Paul Brannigan was smoking cannabis at the age of eleven, homeless a year later and serving time for violence before he was twenty, then decided enough was enough, but he needed an opportunity, a lucky break. That opportunity arrived when Ken Loach’s longtime screenwriter, Paul Laverty, came across him in the most unlikely of places, doing a spot of soccer coaching for the Strathclyde police – apparently Paul B could have had a shot at the professional game – and persuaded him to audition for Loach’s new film, The Angels’ Share.
Brannigan plays Robbie, another young Glaswegian tearaway looking to escape the vicious cycle of macho gang warfare ‘without a cause’ where not backing down was more important than the often disproportionately severe consequences. Laverty’s instincts proved spot-on with Brannigan providing the kind of knowing performance that Loach elicited from Martin Compston in Sweet Sixteen a decade ago and, like Compston, he has an easy screen presence, which fits in a treat with Loach’s naturalistic style.
Robbie finds himself in the last chance saloon after avoiding a custodial sentence by the skin of his teeth for his latest brush with the law. Coping with fatherhood for the first time, he is on a final warning from his girlfriend’s psycho dad who means business. All roads lead to violence in this world where one generation raises the next in its own image and then condemns it for repeating the past. The most hard-hitting scene of the film sees Robbie squirming with shame when a rehabilitation programme brings him face-to-face with the mother of a disfigured victim of an unprovoked drug-fuelled attack from Robbie’s past.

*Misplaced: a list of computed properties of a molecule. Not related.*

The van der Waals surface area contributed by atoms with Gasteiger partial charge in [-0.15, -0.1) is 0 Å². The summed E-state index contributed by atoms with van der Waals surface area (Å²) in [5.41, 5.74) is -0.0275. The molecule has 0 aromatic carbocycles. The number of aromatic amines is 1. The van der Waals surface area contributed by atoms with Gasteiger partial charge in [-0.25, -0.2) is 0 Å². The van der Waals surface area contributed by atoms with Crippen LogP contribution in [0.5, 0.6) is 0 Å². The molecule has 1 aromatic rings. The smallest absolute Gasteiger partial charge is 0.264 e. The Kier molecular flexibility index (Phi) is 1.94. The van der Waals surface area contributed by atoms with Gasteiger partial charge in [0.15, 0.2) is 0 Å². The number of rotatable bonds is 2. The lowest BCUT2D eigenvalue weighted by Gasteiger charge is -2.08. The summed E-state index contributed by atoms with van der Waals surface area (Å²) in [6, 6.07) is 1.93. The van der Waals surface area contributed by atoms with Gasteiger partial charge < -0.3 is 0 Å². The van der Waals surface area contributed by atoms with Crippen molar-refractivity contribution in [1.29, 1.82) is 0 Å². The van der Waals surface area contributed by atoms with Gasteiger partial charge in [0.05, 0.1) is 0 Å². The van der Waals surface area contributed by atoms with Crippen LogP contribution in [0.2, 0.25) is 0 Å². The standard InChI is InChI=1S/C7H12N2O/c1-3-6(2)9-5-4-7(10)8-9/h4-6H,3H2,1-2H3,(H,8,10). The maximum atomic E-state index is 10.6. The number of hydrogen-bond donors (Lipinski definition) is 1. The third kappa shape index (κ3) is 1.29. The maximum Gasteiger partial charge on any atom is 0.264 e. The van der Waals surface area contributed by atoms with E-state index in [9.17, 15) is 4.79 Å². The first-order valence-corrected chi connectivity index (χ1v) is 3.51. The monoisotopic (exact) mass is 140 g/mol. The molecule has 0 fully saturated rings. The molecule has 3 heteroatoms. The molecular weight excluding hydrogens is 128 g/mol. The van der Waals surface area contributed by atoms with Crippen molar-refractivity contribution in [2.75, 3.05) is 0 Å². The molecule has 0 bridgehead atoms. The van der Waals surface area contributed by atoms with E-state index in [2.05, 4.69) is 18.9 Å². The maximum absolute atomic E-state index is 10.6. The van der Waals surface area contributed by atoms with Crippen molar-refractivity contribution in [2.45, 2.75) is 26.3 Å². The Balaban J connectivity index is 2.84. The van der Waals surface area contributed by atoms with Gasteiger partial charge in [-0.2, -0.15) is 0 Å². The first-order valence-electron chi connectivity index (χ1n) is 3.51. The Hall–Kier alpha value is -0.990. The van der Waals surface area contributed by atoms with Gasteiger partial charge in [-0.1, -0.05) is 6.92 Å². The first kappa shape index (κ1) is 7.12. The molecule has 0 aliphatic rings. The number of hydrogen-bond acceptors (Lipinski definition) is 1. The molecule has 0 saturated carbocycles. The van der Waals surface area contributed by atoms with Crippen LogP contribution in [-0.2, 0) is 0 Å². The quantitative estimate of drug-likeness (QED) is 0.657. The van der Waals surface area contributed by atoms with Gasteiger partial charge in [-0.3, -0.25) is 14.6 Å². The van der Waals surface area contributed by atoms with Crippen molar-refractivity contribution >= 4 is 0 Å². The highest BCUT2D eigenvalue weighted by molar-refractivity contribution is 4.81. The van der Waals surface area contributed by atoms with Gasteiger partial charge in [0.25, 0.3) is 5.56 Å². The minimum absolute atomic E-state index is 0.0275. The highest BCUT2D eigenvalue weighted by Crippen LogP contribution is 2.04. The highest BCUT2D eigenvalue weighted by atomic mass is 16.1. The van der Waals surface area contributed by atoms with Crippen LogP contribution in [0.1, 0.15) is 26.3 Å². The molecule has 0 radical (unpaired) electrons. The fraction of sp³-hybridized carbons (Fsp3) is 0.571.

As with Brannigan himself – is this a case of film following real life or vice versa? – he receives a chance out of the blue. It comes in the form of Harry, a no-nonsense community service officer with a massive heart, played with conviction and touching humour by the terrific character actor, John Henshaw. Harry introduces him to the bourgeois and wacky world of whisky tasting and inadvertently sets in motion a series of events that has Robbie and three of his offender mates embarking upon a scam, which takes them off to the Highlands and a possible escape from their predicament.
This is Loach in the same lighter mood as his minor work, Looking For Eric, but the blend of comedy – a nod/quasi homage to the Ealing comedy, Whisky Galore – and his trademark social realism has much more to say; focused with sharp observation and astute political irony on the return to Thatcher style unemployment in general and the very serious and socially disruptive poverty trap of 21st century Glasgow in particular.
Gary Maitland, Jasmin Riggins, and William Ruane provide solid support as Robbie’s accomplices with seamless shifts from comedy to serious drama, and Charlie MacClean provides a superb deadpan turn as an over the top and dandy master of ceremonies that nevertheless seems very real.
Robbie Ryan is on board as the cinematographer but his camera is less prominent than usual; kept at a safe distance in the familiar Loachian style.
Loach, very much a Cannes favourite and a former Palme D’Or winner, bagged the Jury Prize for The Angels’ Share in this year’s main competition.buy female viagrafemale viagra for salewomens viagra onlinegeneric female viagra